Israeli army 5 Sept began ten-day drills simulating conflict with Hizbollah including manoeuvres into Lebanese territory. Israeli jets 10 Sept broke sound barrier flying over southern Lebanese city of Saida; govt 11 Sept said it would file complaint at UN for violation of its airspace. President Aoun 8 Sept said army would deploy along border with Syria cleared in late Aug of Islamic State (ISIS) fighters. Army 15 Sept reportedly arrested nineteen ISIS militants allegedly planning to carry out “terrorist action”. Aoun 20 Sept rejected call from UN peacekeeping mission (UNIFIL) to adopt stronger stance toward Hizbollah’s activities on southern border, saying he could not ask Hizbollah to lay down weapons when country is still facing urgent security threats. Court 28 Sept sentenced prominent Sunni cleric Ahmed al-Assir to death for his role in clashes between soldiers and his supporters in Sidon in 2013.
In east, regime forces and allies broke Islamic State’s (ISIS) nearly three-year siege on Deir el-Zour city 5 Sept, gained ground in city’s west and crossed Euphrates River to eastern part. East of city U.S.-backed Syrian Democratic Forces (SDF) led by Kurdish People’s Protection Units (YPG) advanced south against ISIS capturing Conoco gas field late month; SDF 24 Sept appointed 100 tribal figures to elect council to govern Deir el-Zour province. Tensions heightened between Russia-backed regime forces and U.S.-backed SDF: Russia 16 Sept reportedly bombed SDF in east and 21 Sept accused SDF of shelling Syrian army and threatened to retaliate, SDF accused Russia of bombing its positions 25 Sept. In north east, SDF made slow progress in capturing Raqqa from ISIS; 20 Sept said it had taken 80% of city. In north west, Islamist rebels including Tahrir al-Sham 19 Sept attacked regime-held areas near Hama provoking regime and Russian airstrikes on rebel-held areas in Hama and Idlib provinces, reportedly including on medical facilities. In Jobar district, eastern Damascus and environs, fighting continued between regime forces and Failaq al-Rahman rebels despite Aug ceasefire, while govt’s ceasefire with Jaish al-Islam rebels in neighbouring Eastern Ghouta largely held. Ceasefire in south west agreed in July among Russia, U.S. and Jordan largely held. Israeli jets reportedly bombed research centre linked to govt chemical weapons program near Masyaf in north west 7 Sept. Russia, Iran and Turkey in sixth round of talks in Kazakh capital, Astana 14-15 Sept agreed to deploy observers along edges of “de-escalation zone” in north west including Idlib province and parts of adjacent provinces; Tahrir al-Sham rejected deal. Communal elections held 22 Sept in Democratic Federation of Northern Syria, Kurdish-led autonomous area in north. Amid rising tensions in Deir el-Zour province and following threats against SDF mid-Sept by senior govt official, FM 26 Sept said govt open to discussing Kurdish autonomy.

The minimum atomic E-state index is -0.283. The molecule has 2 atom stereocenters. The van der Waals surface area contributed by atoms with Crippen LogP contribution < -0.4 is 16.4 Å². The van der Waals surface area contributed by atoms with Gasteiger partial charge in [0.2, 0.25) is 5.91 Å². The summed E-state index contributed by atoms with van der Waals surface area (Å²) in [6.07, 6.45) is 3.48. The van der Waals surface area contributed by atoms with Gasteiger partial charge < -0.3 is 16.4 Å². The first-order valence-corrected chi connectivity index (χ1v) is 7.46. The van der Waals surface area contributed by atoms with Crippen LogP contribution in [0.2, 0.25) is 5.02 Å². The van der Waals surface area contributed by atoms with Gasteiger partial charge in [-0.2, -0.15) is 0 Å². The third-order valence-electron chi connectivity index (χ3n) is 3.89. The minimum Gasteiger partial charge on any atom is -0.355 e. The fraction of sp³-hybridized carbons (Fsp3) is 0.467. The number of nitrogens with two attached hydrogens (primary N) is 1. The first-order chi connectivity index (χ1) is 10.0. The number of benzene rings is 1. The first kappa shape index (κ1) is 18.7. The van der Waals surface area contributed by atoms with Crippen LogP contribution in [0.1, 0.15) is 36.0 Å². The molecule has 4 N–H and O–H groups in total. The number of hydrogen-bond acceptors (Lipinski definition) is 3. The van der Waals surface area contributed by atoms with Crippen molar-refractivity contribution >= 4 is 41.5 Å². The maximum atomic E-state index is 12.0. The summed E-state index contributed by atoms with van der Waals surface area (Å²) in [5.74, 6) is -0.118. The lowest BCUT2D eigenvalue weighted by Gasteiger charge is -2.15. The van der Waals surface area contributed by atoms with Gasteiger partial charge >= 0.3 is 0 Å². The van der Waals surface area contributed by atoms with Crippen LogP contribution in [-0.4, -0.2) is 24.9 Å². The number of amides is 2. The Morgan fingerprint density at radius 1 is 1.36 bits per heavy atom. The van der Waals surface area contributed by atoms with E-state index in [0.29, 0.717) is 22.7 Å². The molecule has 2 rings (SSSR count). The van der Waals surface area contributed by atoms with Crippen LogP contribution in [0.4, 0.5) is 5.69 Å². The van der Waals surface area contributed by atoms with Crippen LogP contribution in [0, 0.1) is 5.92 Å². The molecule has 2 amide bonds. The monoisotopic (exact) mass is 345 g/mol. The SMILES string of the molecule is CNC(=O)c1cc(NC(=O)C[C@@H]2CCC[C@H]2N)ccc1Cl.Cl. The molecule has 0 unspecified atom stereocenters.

Amnesty International 7 Sept accused govt of using repressive tactics including arbitrary detention, torture and sexual violence on over 160 govt critics between June 2016 and June 2017; govt said report “inaccurate”. Govt 18 Sept accused Qatar of seizing fifteen Bahraini fishing boats since 2009 including three 16-18 Sept with at least sixteen civilians on board; Qatar confirmed it had detained fishing boats that had entered its territorial waters and said it would soon release sailors.